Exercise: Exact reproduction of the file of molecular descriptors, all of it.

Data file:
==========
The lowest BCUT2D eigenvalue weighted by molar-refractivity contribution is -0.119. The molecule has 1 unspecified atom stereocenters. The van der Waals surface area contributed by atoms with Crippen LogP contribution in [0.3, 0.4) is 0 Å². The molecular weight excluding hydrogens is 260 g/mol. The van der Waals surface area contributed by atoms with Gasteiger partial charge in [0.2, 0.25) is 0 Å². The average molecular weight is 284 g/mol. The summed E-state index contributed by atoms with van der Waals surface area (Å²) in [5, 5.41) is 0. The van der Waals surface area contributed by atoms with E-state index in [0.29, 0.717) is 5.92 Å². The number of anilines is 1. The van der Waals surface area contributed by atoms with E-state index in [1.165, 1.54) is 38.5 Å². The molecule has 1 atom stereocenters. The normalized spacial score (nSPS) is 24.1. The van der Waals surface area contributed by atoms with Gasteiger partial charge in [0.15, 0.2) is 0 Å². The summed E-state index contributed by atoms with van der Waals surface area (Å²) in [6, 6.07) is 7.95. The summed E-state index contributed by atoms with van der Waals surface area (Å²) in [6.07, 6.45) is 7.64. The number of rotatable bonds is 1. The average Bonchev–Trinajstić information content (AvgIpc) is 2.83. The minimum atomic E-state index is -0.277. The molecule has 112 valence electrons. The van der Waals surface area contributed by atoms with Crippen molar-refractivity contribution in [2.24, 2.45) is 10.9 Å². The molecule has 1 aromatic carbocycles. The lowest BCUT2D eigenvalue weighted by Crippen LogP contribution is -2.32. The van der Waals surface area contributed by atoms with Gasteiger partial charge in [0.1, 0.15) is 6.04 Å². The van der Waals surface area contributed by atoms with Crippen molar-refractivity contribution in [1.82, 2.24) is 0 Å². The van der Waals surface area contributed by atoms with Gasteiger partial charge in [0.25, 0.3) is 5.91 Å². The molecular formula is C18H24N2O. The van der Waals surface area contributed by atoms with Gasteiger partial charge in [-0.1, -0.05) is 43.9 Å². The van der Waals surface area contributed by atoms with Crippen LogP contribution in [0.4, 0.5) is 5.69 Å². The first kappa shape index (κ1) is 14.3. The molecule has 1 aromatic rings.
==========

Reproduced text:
The lowest BCUT2D eigenvalue weighted by molar-refractivity contribution is -0.119. The molecule has 1 unspecified atom stereocenters. The van der Waals surface area contributed by atoms with Crippen LogP contribution in [0.3, 0.4) is 0 Å². The molecular weight excluding hydrogens is 260 g/mol. The van der Waals surface area contributed by atoms with Gasteiger partial charge in [0.2, 0.25) is 0 Å². The average molecular weight is 284 g/mol. The summed E-state index contributed by atoms with van der Waals surface area (Å²) in [5, 5.41) is 0. The van der Waals surface area contributed by atoms with E-state index in [0.29, 0.717) is 5.92 Å². The number of anilines is 1. The van der Waals surface area contributed by atoms with E-state index in [1.165, 1.54) is 38.5 Å². The molecule has 1 atom stereocenters. The normalized spacial score (nSPS) is 24.1. The van der Waals surface area contributed by atoms with Gasteiger partial charge in [0.15, 0.2) is 0 Å². The summed E-state index contributed by atoms with van der Waals surface area (Å²) in [6, 6.07) is 7.95. The summed E-state index contributed by atoms with van der Waals surface area (Å²) in [6.07, 6.45) is 7.64. The number of rotatable bonds is 1. The average Bonchev–Trinajstić information content (AvgIpc) is 2.83. The minimum atomic E-state index is -0.277. The molecule has 112 valence electrons. The van der Waals surface area contributed by atoms with Crippen molar-refractivity contribution in [2.24, 2.45) is 10.9 Å². The molecule has 1 aromatic carbocycles. The lowest BCUT2D eigenvalue weighted by Crippen LogP contribution is -2.32. The van der Waals surface area contributed by atoms with Gasteiger partial charge in [0.1, 0.15) is 6.04 Å². The van der Waals surface area contributed by atoms with Crippen molar-refractivity contribution in [1.82, 2.24) is 0 Å². The van der Waals surface area contributed by atoms with Gasteiger partial charge in [0.25, 0.3) is 5.91 Å². The molecular formula is C18H24N2O. The van der Waals surface area contributed by atoms with Gasteiger partial charge in [-0.1, -0.05) is 43.9 Å². The van der Waals surface area contributed by atoms with Crippen LogP contribution in [0.4, 0.5) is 5.69 Å². The first kappa shape index (κ1) is 14.3. The molecule has 1 aromatic rings.